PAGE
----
I had just walked out of Russo’s, where I picked up some finocchiona and Sicilian primo sale cheese with black peppercorns, when the woman accosted me. She was trembling. It looked like fear to me, or maybe rage. I couldn’t really be sure of her age. Maybe a little older than me, maybe early seventies. She didn’t appear to be a “street person.” She was reasonably well dressed, sure the clothes were showing signs of wear and seemed to be from an earlier era that I couldn’t quite put my finger on, but that was about it. At first she said it in such a low, trembling voice that I couldn’t be sure I was hearing right. “You’re Peter Cherches, aren’t you?”“What’s that?” I asked, to be sure.
She seemed to have gotten her courage up pretty quickly. Now she was yelling. “You’re Peter Cherches, aren’t you?” She pronounced “aren’t you” as “arncha.”
“Um, yes, I am,” I said.
“You’re to blame!” she yelled.
“What are you talking about?” I asked.
“You worked for The Equitable Life Insurance Company in the 1980s, dincha?”
“Yes,” I said, “but what am I supposed to have done?”
“You were supposed to have taken care of your policyholders! You bankrupted us, me and my husband. We lost our house. Now we live a cockroach-infested shithole.”
“As if you didn’t know. They denied the claim. For my husband’s illness. It cost us a fortune. We had one of your major medical policies. And I know for a fact that you worked in the major medical department.”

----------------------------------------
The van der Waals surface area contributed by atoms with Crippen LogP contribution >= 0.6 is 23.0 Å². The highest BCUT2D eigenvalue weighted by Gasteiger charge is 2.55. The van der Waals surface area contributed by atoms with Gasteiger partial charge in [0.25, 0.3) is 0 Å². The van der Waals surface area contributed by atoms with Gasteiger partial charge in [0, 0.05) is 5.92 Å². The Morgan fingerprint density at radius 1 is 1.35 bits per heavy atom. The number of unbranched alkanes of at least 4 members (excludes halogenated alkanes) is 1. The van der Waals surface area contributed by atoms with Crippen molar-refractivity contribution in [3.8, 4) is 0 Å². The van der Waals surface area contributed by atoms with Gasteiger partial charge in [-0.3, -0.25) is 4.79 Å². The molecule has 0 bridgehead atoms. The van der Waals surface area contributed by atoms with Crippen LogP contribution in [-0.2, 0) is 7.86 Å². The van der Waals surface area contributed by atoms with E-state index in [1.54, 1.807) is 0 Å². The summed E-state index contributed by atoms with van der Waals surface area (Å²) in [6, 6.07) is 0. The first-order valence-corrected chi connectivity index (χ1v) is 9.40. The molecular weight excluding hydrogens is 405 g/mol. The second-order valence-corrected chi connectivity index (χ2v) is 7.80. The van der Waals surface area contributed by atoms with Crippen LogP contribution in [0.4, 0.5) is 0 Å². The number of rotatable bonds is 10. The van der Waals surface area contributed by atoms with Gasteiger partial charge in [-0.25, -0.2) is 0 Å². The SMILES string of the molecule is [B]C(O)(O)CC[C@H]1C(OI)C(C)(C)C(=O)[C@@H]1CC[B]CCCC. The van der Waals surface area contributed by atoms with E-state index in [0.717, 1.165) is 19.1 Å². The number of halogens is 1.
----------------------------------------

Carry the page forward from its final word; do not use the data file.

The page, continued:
“But I had nothing to do with any claims decisions. I just wrote computer programs.”
“Sure, sure, the old ‘I was just following orders’ defense. You worked for them, your computer programs were part of the system, you were part of the system, you’re complicit!”
“Can I ask you how you found me?”
“We have our ways. I’ve got a very resourceful nephew. He found an old printout of a COBOL program from Equitable Life in a dumpster outside Iron Mountain, and we really hit the jackpot. I guess God was looking out for us. In the comments section it said “Error-handling routines for MMPIS (Major Medical Policy Issue System). Author: Peter Cherches.”
“Look, I’m very sorry about your husband. When did all this happen?”
“About fourteen years ago. Two thousand and eight.”
“But I was long gone by then. And now I’m retired.”
“You’re part of the history. You’re part of the legacy. You’re part of the problem.” She paused for a few seconds, sighed, and said, “But I know you can’t do nothin’. I just needed to get it off my chest.” And having said her piece, she just walked away.
And that, in a nutshell, is the thing about jobs. No matter what you do, you’re complicit.